So far, despite some early adopters experiencing the standard teething problems that every piece of modern tech falls foul of, the Nintendo Switch is a wonderful device with some potential. But after some solid time with my system, I feel that there is some real room for improvement, to make the system an easier sell for those who aren’t necessarily convinced that they need a Nintendo Switch in their life.
I’ve been mulling over a few thoughts in my head about some elements that the system is now missing, that it could really do with.
PIN Code Lock
The Nintendo Switch is an expensive piece of kit and is first and foremost a portable device. It was designed to be taken outside of the home, and you can’t help but worry about its safety. As a basic form of functionality, mobile phones have a lock screen, just like the Nintendo Switch has. But the Switch’s locked state leaves a lot to be desired, as all it takes is three presses of the same button to unlock the device and use it, which is very insecure for a device that can easily be stolen or lost.
So how about it, Nintendo? Could we please have the ability to lock our system’s with a 4-6 digit PIN or passcode, like pretty much every other portable device out there? It would certainly put our minds at ease to know that if the worst should happen, the slightly unsavoury folks out there who may find our Switch consoles in their hands, won’t be able to do anything with them.
Games that use HD Rumble
For two decades, we’ve taken force feedback (rumble to you and I) for granted, easily forgetting how great of an innovation it was, providing at worst a level of immersion to video games, and at it’s best – Some very clever mechanics that made the most of the technology.
The JoyCon’s HD Rumble feature has the potential to make force feedback matter again, at least with its limited use so far in games like 1-2-Switch. For example, one mini-game invites players to tilt their JoyCon to feel virtual balls rolling around in it, and guess how many there are. Before playing this minigame, the idea sounds like make believe, but in practice it’s nothing short of magical, and it’s hard to believe that this sort of tech is possible.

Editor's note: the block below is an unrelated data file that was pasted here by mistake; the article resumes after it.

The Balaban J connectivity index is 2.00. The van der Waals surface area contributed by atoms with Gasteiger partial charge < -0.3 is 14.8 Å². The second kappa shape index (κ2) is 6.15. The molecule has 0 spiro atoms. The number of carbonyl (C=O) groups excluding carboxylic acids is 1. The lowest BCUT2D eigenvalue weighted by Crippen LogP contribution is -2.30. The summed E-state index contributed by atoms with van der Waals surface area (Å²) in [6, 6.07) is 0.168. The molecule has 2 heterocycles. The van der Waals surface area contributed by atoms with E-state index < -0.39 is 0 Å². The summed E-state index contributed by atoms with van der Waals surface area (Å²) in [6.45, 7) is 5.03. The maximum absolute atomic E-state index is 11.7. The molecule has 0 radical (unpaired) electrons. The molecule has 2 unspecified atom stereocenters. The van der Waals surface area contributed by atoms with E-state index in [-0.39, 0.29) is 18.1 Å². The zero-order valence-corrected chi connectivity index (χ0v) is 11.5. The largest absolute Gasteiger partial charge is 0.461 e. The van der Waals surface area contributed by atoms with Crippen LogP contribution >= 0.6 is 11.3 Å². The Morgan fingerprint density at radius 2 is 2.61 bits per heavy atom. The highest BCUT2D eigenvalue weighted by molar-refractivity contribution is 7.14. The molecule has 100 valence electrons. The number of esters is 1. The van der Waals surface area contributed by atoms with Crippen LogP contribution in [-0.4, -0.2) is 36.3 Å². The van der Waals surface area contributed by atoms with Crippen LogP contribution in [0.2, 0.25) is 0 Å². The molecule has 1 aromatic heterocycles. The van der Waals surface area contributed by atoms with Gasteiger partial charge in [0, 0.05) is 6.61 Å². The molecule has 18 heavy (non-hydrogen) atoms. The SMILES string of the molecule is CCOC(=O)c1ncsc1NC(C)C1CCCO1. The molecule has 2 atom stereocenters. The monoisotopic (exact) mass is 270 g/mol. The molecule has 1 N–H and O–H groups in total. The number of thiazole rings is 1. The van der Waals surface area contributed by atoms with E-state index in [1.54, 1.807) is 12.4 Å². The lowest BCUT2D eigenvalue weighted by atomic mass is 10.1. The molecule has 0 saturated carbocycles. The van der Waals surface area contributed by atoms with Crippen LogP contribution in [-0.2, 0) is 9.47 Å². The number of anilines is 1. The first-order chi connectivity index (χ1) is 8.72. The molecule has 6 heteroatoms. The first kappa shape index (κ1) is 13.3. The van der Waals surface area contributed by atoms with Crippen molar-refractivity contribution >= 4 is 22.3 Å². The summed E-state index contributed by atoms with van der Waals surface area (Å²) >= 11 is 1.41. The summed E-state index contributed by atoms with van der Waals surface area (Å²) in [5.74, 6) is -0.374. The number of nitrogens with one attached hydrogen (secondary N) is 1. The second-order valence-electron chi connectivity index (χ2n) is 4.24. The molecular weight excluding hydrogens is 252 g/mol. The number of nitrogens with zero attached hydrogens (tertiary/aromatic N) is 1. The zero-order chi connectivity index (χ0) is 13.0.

But outside of the Switch’s minigame collection, what else is there? Not even The Legend of Zelda: Breath of The Wild truly makes use of HD Rumble, outside of standard force feedback. And that’s a real shame, as this is a feature that’s crying out for a Nintendo development team to make full use of it. Sadly, there is no real indication on how HD Rumble can be used in practice, outside of being a gimmick. This needs to be rectified.
Nintendo Switch Virtual Console
I have a love/hate relationship with Nintendo’s Virtual Console. On paper, it’s a fantastic idea – Curate a selection of Nintendo’s greatest games and undiscovered gems, and allow people to play them legally on their console for a price.
In reality, it has been a feature that has fallen well short of it’s potential, as Nintendo release the same games that everyone’s purchased a million times, for too much money, before the releases eventually dry up.
Virtual Console needs to continue to be a thing. It’s a quick and easy way for Nintendo to get some gaming content out there, while the conveyor belt of Nintendo Switch new releases gets into gear. But it needs to be done correctly, and I’m hoping that’s why we’ve yet to see what’s happening with the service on Switch.
We know that it’s being factored into Nintendo’s premium online service, but nothing more other than that. Maybe a Netflix-style buffet of gaming goodness is on the way? Maybe we’ll see Gamecube games, or even Dreamcast releases one day? But, as the early days of Switch see little in the way of new physical releases, Nintendo need to get something out there.
Let’s clear something up. The Switch doesn’t have a problem with a lack of launch releases. There are no fewer releases available at launch than what any other console has launched with – And it’s a diverse physical and digital lineup too, with action games, casual party games, racers, retro platformers and more.
But there are plenty of people out there who aren’t necessarily aware of this, who own Switches. Outside of Snipperclips, there are no demos available and that seems a little ridiculous (especially as there have been demos of Breath of The Wild, 1-2-Switch and others, playable at public and private events.
So why can’t every launch game have a demo? You’ve already got them, so why not release them? Plenty of people might not have played a Zelda game, or know what Shovel Knight’s all about. So show them, and give them something else to play on their shiny new console.
To a certain extent, this point aligns with the very first point I made in this blog. Systems break, get lost/stolen, etc. and one of the worst feelings in gaming is the one you get when you lose a save file. Currently, there is no way to backup save data and that is quite a letdown.
Even the PlayStation Vita has the ability to backup saves to the Cloud, and it was a welcome feature. Again, being that the Nintendo Switch is a portable system, it would be great for there to be a way to ensure that the hours of progress I’ve made in Breath of The Wild is safe, should the worst happen.